Pop some Dwight Yoakum, Johnny Cash, or any guy who’s spent some time in prison and came out the other side with a record deal into the CD player. Now make some MAN JAM.

Burning Bush Jams

Don’t forget the jalapeños. This stuff should scrape the tartar off your teeth.

Click here for MAN JAM recipes and ideas on how to use it elsewhere, or click here for G. Tilton Pugh II’s website, selection and order form.

Happy cooking, cowboys!

~Shelley

Don’t forget to check out what’s cookin’ in the Scullery this week (here) and what we’re all talkin’ about down in the pub (here).

No Joke!

Gigantic beer stein. According to its display,...

Gigantic beer stein. According to its display, it was made in Germany, weighs 35 lbs empty, holds 8.45 gallons of beer, features the scene of a Flemish country wedding on the stein, and Gabrinus on the lid; it includes a German phrase translating to “He who can empty this stein is truly a man”. Located at the Pine Cheese Mart and Von Klopp Brew Shop, Pine Island, Minnesota, USA. (Photo credit: Wikipedia)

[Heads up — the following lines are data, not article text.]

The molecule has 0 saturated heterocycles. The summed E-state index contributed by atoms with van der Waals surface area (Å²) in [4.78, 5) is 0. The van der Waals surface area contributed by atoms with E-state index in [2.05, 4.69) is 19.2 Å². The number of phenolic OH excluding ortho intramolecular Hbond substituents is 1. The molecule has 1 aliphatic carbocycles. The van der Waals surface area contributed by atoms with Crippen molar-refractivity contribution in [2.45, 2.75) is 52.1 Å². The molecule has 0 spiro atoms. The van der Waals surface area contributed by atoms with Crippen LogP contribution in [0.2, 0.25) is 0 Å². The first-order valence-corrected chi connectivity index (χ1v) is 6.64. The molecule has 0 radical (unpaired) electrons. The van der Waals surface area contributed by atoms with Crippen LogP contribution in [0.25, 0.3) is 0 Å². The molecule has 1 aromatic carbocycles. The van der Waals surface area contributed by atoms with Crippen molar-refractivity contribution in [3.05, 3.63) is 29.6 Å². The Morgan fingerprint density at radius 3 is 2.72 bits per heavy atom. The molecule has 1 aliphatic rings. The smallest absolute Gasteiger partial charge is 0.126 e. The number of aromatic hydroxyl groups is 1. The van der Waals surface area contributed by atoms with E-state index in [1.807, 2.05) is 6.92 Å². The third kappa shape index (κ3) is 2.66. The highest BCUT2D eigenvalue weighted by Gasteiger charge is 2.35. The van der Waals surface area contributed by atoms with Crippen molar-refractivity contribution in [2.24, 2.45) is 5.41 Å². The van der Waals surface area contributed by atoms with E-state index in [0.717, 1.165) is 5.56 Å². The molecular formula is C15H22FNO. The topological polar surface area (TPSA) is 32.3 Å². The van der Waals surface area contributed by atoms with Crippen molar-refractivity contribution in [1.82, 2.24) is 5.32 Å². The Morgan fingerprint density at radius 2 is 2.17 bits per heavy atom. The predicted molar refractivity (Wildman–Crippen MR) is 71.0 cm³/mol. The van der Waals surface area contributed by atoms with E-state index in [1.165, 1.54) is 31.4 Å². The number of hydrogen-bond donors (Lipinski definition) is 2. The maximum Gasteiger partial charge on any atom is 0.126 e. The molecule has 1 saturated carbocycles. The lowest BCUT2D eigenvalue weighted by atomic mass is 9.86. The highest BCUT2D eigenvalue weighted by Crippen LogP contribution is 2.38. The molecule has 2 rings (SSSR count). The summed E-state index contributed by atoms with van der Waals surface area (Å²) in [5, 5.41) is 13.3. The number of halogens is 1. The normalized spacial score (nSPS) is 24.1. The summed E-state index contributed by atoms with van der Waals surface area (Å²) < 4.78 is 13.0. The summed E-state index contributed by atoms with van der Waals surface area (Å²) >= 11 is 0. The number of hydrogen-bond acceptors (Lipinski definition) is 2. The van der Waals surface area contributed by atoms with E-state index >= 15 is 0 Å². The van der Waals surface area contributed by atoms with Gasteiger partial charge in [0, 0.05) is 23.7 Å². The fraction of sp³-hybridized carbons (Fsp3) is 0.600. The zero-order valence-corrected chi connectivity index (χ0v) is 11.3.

This just in: It turns out human beings have more than five senses. Yes, there’s hearing, touch, taste, smell and sight, but it appears we also own a sense of humor.

Okay, except for Germany. Oddly enough, in several international polls, Germans collectively rank at the bottom in number of office pranks, comedy clubs and pictures with finger antennae sticking up behind people’s heads.

They do however find themselves at the top position for number of hemorrhoids per person in any given month.

I’m thinking both may be fixed by an increase in fiber and the occasional light beer.

(To be fair, I know a good handful of Germans and have witnessed firsthand their uncontrolled belly laughs with or without the additions of heavily flour laden food.)

Back to my point; what is it about April 1st (or March 32nd in many circles) that brings out such tomfoolery in many of us? Is it the desperate reversal of seasonal affective disorder (SAD)? The whole ‘the sap is running’ syndrome?